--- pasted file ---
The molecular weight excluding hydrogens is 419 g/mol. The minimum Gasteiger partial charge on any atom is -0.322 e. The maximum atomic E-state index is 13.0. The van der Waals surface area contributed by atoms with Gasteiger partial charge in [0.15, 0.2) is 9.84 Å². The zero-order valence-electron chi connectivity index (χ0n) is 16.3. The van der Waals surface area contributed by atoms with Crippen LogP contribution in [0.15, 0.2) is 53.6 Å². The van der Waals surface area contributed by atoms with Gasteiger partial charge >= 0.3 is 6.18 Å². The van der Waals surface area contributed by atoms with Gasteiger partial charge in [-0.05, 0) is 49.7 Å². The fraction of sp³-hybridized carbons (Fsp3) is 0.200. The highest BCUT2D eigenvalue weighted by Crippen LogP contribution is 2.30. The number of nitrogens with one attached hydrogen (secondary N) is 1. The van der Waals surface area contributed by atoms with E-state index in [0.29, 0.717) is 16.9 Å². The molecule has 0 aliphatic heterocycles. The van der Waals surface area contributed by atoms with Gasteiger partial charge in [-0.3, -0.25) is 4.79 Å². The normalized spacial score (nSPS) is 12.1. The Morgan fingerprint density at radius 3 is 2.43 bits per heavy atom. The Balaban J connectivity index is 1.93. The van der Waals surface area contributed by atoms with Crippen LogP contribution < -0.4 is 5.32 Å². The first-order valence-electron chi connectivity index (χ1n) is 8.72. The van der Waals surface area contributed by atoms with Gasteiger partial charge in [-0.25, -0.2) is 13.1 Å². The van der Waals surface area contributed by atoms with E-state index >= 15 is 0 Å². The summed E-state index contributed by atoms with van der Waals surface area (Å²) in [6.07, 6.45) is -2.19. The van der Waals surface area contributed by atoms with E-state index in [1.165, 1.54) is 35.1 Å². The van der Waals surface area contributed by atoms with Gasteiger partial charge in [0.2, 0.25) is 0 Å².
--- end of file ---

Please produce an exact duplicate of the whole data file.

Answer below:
The molecular weight excluding hydrogens is 419 g/mol. The minimum Gasteiger partial charge on any atom is -0.322 e. The maximum atomic E-state index is 13.0. The van der Waals surface area contributed by atoms with Gasteiger partial charge in [0.15, 0.2) is 9.84 Å². The zero-order valence-electron chi connectivity index (χ0n) is 16.3. The van der Waals surface area contributed by atoms with Crippen LogP contribution in [0.15, 0.2) is 53.6 Å². The van der Waals surface area contributed by atoms with Gasteiger partial charge >= 0.3 is 6.18 Å². The van der Waals surface area contributed by atoms with Gasteiger partial charge in [-0.05, 0) is 49.7 Å². The fraction of sp³-hybridized carbons (Fsp3) is 0.200. The highest BCUT2D eigenvalue weighted by Crippen LogP contribution is 2.30. The number of nitrogens with one attached hydrogen (secondary N) is 1. The van der Waals surface area contributed by atoms with E-state index in [0.29, 0.717) is 16.9 Å². The molecule has 0 aliphatic heterocycles. The van der Waals surface area contributed by atoms with Gasteiger partial charge in [-0.3, -0.25) is 4.79 Å². The normalized spacial score (nSPS) is 12.1. The Morgan fingerprint density at radius 3 is 2.43 bits per heavy atom. The Balaban J connectivity index is 1.93. The van der Waals surface area contributed by atoms with Crippen LogP contribution < -0.4 is 5.32 Å². The first-order valence-electron chi connectivity index (χ1n) is 8.72. The van der Waals surface area contributed by atoms with Gasteiger partial charge in [-0.25, -0.2) is 13.1 Å². The van der Waals surface area contributed by atoms with E-state index >= 15 is 0 Å². The summed E-state index contributed by atoms with van der Waals surface area (Å²) in [6.07, 6.45) is -2.19. The van der Waals surface area contributed by atoms with E-state index in [1.165, 1.54) is 35.1 Å². The van der Waals surface area contributed by atoms with Gasteiger partial charge in [0.2, 0.25) is 0 Å².